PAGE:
McCaffery brought on himself and S Holland as the first change bowlers which was a successful decision as, in his second over, Holland clean bowled Taylor for just 9. This came as a blessed relief all round, but mainly to the Genetics team who, at one point, appealed for LBW against Taylor all the way from the football pitch boundary! It looked close from their vantage point but the umpire was having none of it. Again, Holland and the captain were keeping things tight and at the end of the eighth over, Genetics were on 28 for 2, which was considerably behind the run rate. Looking promising for Mallards.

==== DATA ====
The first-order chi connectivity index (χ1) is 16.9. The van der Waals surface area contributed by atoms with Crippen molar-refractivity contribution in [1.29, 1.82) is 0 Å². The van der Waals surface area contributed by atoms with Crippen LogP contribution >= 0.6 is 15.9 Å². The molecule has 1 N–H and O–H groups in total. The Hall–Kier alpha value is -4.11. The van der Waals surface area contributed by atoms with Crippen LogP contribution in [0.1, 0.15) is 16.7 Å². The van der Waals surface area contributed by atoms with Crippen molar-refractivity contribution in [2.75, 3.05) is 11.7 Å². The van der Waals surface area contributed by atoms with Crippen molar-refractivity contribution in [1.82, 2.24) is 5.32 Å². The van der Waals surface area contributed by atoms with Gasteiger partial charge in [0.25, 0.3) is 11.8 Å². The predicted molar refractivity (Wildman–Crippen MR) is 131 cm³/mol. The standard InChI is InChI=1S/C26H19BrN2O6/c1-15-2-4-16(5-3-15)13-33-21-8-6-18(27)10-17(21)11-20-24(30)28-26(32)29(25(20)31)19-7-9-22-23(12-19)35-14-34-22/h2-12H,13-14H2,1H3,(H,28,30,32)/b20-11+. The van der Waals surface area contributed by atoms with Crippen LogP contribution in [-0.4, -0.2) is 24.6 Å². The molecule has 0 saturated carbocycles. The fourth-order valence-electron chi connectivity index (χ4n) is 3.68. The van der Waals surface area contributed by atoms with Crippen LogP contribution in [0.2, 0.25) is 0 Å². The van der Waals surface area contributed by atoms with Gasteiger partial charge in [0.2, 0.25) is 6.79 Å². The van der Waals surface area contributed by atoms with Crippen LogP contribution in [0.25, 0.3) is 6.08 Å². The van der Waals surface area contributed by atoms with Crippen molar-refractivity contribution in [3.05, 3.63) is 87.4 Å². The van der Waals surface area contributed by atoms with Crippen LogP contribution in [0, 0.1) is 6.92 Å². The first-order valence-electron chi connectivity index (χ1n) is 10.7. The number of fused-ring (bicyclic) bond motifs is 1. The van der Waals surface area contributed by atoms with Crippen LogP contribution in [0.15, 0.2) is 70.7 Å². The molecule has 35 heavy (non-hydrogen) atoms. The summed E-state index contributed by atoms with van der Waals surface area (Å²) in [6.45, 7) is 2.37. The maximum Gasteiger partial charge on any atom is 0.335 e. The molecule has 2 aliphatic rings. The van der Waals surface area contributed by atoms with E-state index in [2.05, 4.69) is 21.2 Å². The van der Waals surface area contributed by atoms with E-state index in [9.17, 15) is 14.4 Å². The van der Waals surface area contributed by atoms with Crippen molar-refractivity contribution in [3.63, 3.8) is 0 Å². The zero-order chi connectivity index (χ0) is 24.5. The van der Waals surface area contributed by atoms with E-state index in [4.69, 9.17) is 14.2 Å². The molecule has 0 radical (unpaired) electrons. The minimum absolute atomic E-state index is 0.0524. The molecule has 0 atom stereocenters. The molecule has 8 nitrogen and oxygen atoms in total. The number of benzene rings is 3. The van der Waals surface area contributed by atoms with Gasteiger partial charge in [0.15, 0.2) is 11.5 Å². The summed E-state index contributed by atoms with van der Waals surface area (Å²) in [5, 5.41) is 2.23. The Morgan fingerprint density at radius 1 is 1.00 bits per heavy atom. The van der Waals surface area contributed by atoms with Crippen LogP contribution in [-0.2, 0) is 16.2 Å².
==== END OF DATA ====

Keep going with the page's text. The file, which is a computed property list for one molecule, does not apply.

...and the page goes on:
Replacing B Taylor was the grandee of Genetics, S Mitcheson, who eant out like a man possessed, looking to run everything with his willing batting partner Tarbuck. Unfortunately, this cameo was all too brief as he was bowled by new bowler C Lucas in his first over, who looked as surprised as the rest of us! Latif was also into the attack now and his first over brought about yet another wicket, that of D Heslop for just 1 when he was well caught by A Goldsborough at deepish square. This was the first catch that had been taken as Mallards had seemingly caught the dropping disease from Genetics up to this point. Either that, or they’d not rubbed the sanitiser into their hands properly! At the halfway point, Genetics were 43-4, well behind in both runs and wickets. Looking even more promising for Mallards!!